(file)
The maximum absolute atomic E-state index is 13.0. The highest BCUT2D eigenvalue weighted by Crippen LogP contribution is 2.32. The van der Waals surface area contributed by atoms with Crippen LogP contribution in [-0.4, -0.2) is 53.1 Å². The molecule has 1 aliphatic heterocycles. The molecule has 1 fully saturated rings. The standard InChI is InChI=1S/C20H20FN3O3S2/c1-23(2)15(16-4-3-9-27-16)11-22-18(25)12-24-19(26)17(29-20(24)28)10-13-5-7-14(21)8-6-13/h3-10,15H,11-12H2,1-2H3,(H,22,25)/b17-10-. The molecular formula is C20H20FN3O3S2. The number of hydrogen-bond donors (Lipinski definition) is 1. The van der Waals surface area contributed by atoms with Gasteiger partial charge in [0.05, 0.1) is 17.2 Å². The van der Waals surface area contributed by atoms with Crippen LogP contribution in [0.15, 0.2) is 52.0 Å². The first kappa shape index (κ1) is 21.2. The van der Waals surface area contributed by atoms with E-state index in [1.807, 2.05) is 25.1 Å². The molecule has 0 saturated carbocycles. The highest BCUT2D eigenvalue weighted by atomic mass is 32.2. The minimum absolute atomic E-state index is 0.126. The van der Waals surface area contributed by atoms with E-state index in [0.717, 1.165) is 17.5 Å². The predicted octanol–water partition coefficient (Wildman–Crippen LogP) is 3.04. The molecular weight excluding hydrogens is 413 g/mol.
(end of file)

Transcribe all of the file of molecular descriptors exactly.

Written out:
The maximum absolute atomic E-state index is 13.0. The highest BCUT2D eigenvalue weighted by Crippen LogP contribution is 2.32. The van der Waals surface area contributed by atoms with Crippen LogP contribution in [-0.4, -0.2) is 53.1 Å². The molecule has 1 aliphatic heterocycles. The molecule has 1 fully saturated rings. The standard InChI is InChI=1S/C20H20FN3O3S2/c1-23(2)15(16-4-3-9-27-16)11-22-18(25)12-24-19(26)17(29-20(24)28)10-13-5-7-14(21)8-6-13/h3-10,15H,11-12H2,1-2H3,(H,22,25)/b17-10-. The molecular formula is C20H20FN3O3S2. The number of hydrogen-bond donors (Lipinski definition) is 1. The van der Waals surface area contributed by atoms with Gasteiger partial charge in [0.05, 0.1) is 17.2 Å². The van der Waals surface area contributed by atoms with Crippen LogP contribution in [0.15, 0.2) is 52.0 Å². The first kappa shape index (κ1) is 21.2. The van der Waals surface area contributed by atoms with E-state index in [1.807, 2.05) is 25.1 Å². The molecule has 0 saturated carbocycles. The highest BCUT2D eigenvalue weighted by atomic mass is 32.2. The minimum absolute atomic E-state index is 0.126. The van der Waals surface area contributed by atoms with E-state index in [0.717, 1.165) is 17.5 Å². The predicted octanol–water partition coefficient (Wildman–Crippen LogP) is 3.04. The molecular weight excluding hydrogens is 413 g/mol.